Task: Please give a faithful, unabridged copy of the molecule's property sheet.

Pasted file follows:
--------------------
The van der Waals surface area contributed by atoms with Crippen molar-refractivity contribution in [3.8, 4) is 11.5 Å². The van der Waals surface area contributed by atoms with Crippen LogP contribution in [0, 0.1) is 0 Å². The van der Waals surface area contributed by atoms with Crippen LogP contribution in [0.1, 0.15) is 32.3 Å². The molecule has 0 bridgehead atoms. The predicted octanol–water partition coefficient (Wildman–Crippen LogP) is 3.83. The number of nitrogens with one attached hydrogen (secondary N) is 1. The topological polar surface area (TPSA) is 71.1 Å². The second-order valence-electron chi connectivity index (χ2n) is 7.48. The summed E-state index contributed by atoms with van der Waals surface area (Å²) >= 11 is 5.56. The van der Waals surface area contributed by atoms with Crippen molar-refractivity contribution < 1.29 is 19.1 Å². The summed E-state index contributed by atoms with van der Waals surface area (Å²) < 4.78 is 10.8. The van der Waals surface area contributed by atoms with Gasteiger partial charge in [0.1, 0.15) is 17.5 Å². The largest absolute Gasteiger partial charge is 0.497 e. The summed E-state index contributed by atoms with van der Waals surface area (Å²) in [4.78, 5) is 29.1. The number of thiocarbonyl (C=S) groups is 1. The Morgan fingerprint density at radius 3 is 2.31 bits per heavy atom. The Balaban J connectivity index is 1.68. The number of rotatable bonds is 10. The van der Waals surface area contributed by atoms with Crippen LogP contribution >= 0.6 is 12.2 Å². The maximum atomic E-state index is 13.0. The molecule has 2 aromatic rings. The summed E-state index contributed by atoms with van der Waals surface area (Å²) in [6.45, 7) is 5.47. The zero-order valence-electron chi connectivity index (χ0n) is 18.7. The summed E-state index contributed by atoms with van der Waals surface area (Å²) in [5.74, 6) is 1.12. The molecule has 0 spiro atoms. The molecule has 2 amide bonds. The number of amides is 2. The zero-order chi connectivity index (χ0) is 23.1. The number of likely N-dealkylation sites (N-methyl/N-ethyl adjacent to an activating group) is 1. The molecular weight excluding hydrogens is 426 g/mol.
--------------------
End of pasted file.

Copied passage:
The van der Waals surface area contributed by atoms with Crippen molar-refractivity contribution in [3.8, 4) is 11.5 Å². The van der Waals surface area contributed by atoms with Crippen LogP contribution in [0, 0.1) is 0 Å². The van der Waals surface area contributed by atoms with Crippen LogP contribution in [0.1, 0.15) is 32.3 Å². The molecule has 0 bridgehead atoms. The predicted octanol–water partition coefficient (Wildman–Crippen LogP) is 3.83. The number of nitrogens with one attached hydrogen (secondary N) is 1. The topological polar surface area (TPSA) is 71.1 Å². The second-order valence-electron chi connectivity index (χ2n) is 7.48. The summed E-state index contributed by atoms with van der Waals surface area (Å²) >= 11 is 5.56. The van der Waals surface area contributed by atoms with Crippen molar-refractivity contribution < 1.29 is 19.1 Å². The summed E-state index contributed by atoms with van der Waals surface area (Å²) < 4.78 is 10.8. The van der Waals surface area contributed by atoms with Gasteiger partial charge in [0.1, 0.15) is 17.5 Å². The largest absolute Gasteiger partial charge is 0.497 e. The summed E-state index contributed by atoms with van der Waals surface area (Å²) in [4.78, 5) is 29.1. The number of thiocarbonyl (C=S) groups is 1. The Morgan fingerprint density at radius 3 is 2.31 bits per heavy atom. The Balaban J connectivity index is 1.68. The number of rotatable bonds is 10. The van der Waals surface area contributed by atoms with Crippen LogP contribution >= 0.6 is 12.2 Å². The maximum atomic E-state index is 13.0. The molecule has 2 aromatic rings. The summed E-state index contributed by atoms with van der Waals surface area (Å²) in [6.45, 7) is 5.47. The zero-order valence-electron chi connectivity index (χ0n) is 18.7. The summed E-state index contributed by atoms with van der Waals surface area (Å²) in [5.74, 6) is 1.12. The molecule has 0 spiro atoms. The molecule has 2 amide bonds. The number of amides is 2. The zero-order chi connectivity index (χ0) is 23.1. The number of likely N-dealkylation sites (N-methyl/N-ethyl adjacent to an activating group) is 1. The molecular weight excluding hydrogens is 426 g/mol.